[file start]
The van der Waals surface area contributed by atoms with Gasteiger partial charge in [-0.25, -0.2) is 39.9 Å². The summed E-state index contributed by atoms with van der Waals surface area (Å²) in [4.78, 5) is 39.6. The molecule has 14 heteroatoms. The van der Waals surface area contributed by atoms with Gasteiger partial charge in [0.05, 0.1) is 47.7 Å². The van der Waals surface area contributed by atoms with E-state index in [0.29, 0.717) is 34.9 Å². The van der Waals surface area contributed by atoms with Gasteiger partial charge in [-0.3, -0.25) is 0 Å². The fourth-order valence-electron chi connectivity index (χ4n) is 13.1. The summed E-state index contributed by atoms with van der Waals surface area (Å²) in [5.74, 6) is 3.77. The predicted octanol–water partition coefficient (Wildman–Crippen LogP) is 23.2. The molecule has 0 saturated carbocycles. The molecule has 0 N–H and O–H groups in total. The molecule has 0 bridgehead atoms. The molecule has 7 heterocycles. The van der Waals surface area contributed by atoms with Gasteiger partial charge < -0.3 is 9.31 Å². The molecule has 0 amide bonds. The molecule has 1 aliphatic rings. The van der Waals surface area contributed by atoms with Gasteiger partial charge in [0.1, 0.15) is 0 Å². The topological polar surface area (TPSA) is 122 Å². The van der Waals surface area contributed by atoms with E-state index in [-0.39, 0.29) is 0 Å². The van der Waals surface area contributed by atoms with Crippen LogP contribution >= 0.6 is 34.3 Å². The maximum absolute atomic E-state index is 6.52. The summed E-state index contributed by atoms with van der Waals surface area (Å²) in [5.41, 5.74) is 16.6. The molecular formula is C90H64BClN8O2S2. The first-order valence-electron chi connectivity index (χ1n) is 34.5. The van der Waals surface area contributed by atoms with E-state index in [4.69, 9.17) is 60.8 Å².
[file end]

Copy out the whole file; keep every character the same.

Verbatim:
The van der Waals surface area contributed by atoms with Gasteiger partial charge in [-0.25, -0.2) is 39.9 Å². The summed E-state index contributed by atoms with van der Waals surface area (Å²) in [4.78, 5) is 39.6. The molecule has 14 heteroatoms. The van der Waals surface area contributed by atoms with Gasteiger partial charge in [0.05, 0.1) is 47.7 Å². The van der Waals surface area contributed by atoms with E-state index in [0.29, 0.717) is 34.9 Å². The van der Waals surface area contributed by atoms with Gasteiger partial charge in [-0.3, -0.25) is 0 Å². The fourth-order valence-electron chi connectivity index (χ4n) is 13.1. The summed E-state index contributed by atoms with van der Waals surface area (Å²) in [5.74, 6) is 3.77. The predicted octanol–water partition coefficient (Wildman–Crippen LogP) is 23.2. The molecule has 0 saturated carbocycles. The molecule has 0 N–H and O–H groups in total. The molecule has 0 bridgehead atoms. The molecule has 7 heterocycles. The van der Waals surface area contributed by atoms with Gasteiger partial charge < -0.3 is 9.31 Å². The molecule has 0 amide bonds. The molecule has 1 aliphatic rings. The van der Waals surface area contributed by atoms with Gasteiger partial charge in [0.1, 0.15) is 0 Å². The topological polar surface area (TPSA) is 122 Å². The van der Waals surface area contributed by atoms with E-state index in [-0.39, 0.29) is 0 Å². The van der Waals surface area contributed by atoms with Crippen LogP contribution >= 0.6 is 34.3 Å². The maximum absolute atomic E-state index is 6.52. The summed E-state index contributed by atoms with van der Waals surface area (Å²) in [5.41, 5.74) is 16.6. The molecular formula is C90H64BClN8O2S2. The first-order valence-electron chi connectivity index (χ1n) is 34.5. The van der Waals surface area contributed by atoms with E-state index in [4.69, 9.17) is 60.8 Å².